SACRAMENTO, Aug. 24, 2017 –  State Treasurer John Chiang, affordable housing advocates and Californians who have benefited from affordable housing programs urged the Legislature on Thursday to quickly pass and send the Governor a package of bills that includes ongoing funding to build affordable homes (SB 2), a $3 billion affordable housing bond (SB 3) and regulatory reforms.

The Treasurer and housing advocates specifically pressed legislators to go ‘big and bold’ on the housing bond, urging lawmakers to increase the SB 3 proposal to between $6 billion and $9 billion — as supported by voters in a recent poll — to kick-start a long-term commitment to eliminate California’s shortage of more than 1.5 million homes.

Securing a housing bond also makes good on the public commitment by Governor Jerry Brown, Senate Pro Tem Kevin de León, and Assembly Speaker Anthony Rendon that a housing deal would include a general obligation bond, permanent funding source for affordable housing and regulatory reform.

“We have the opportunity now to move decisively to ease a 1.5 million-unit shortfall in affordable housing. But we must think big and act boldly,” said Chiang.  “California needs an aggressive strategy built on three pillars of sound policy – streamlined regulations, ongoing funding, and, importantly, a six-to- nine-billion- dollar housing bond to jump-start building.”

A recent poll found that voters strongly support a bond of up to $9 billion. The poll also found that 40 percent of voters have a family member or close friend who is or has experienced homelessness, and 51 percent say that at today’s prices they could not afford a home in their own neighborhood.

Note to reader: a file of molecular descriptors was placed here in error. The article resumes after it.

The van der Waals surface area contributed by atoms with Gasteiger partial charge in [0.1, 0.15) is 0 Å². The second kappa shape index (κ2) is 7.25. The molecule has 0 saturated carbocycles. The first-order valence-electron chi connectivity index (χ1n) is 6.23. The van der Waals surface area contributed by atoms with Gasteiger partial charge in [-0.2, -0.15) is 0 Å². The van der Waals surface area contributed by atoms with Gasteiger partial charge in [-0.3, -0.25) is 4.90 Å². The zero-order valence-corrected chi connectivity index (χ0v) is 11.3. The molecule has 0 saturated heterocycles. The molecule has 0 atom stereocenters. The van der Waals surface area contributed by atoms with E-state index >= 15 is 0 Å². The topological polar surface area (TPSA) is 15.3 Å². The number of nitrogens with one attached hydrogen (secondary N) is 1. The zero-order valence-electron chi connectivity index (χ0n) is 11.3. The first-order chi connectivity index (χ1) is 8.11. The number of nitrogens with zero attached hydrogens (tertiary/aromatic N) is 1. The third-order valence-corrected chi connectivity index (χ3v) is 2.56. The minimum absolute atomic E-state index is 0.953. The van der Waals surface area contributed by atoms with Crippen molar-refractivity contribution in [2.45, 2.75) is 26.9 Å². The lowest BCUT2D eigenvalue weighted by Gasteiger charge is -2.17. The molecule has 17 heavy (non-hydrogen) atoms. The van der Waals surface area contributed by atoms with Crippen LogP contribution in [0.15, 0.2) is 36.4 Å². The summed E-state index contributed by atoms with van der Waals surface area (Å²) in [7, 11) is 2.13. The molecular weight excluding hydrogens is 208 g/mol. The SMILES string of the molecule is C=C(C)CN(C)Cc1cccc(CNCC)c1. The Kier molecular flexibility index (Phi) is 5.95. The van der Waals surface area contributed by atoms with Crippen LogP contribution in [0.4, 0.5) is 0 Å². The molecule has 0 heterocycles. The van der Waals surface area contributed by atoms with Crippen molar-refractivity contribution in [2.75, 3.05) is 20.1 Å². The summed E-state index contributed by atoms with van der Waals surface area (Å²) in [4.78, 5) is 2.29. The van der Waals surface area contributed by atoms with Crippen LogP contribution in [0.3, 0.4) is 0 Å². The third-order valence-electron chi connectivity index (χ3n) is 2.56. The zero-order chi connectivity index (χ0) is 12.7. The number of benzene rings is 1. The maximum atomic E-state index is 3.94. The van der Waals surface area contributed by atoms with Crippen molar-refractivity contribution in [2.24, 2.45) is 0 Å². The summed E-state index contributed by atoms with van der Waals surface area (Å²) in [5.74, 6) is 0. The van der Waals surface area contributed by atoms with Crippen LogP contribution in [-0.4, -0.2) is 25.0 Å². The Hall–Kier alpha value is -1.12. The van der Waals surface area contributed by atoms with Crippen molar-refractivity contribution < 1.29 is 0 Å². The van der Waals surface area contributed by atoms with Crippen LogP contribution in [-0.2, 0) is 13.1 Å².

“Hardworking families, seniors and veterans call my non-profit housing organization every day, desperate for an affordable place to live and fearful they won’t have a place to sleep at night. We have more than 20,000 households on our waiting lists statewide,” said Linda Mandolini, President of Eden Housing and immediate past chair of the California Housing Consortium. “We know what the dignity of having a place to call home does – it means stronger families and communities. That’s why we need the Legislature to invest in affordable housing today.”

A housing bond has not gone before voters since 2006, more than a decade ago. In that time, the state disinvested more than $6 billion in funding for building affordable homes.

“Renting an affordable apartment through Mutual Housing California laid the foundation for my family’s home, leadership opportunities and community bond, which transformed my life from someone struggling to pay rent to now being a property manager, a homeowner and an advocate for families like my own,” said Maria Chavez, a former affordable housing renter and now Property Manager at Mutual Housing California.

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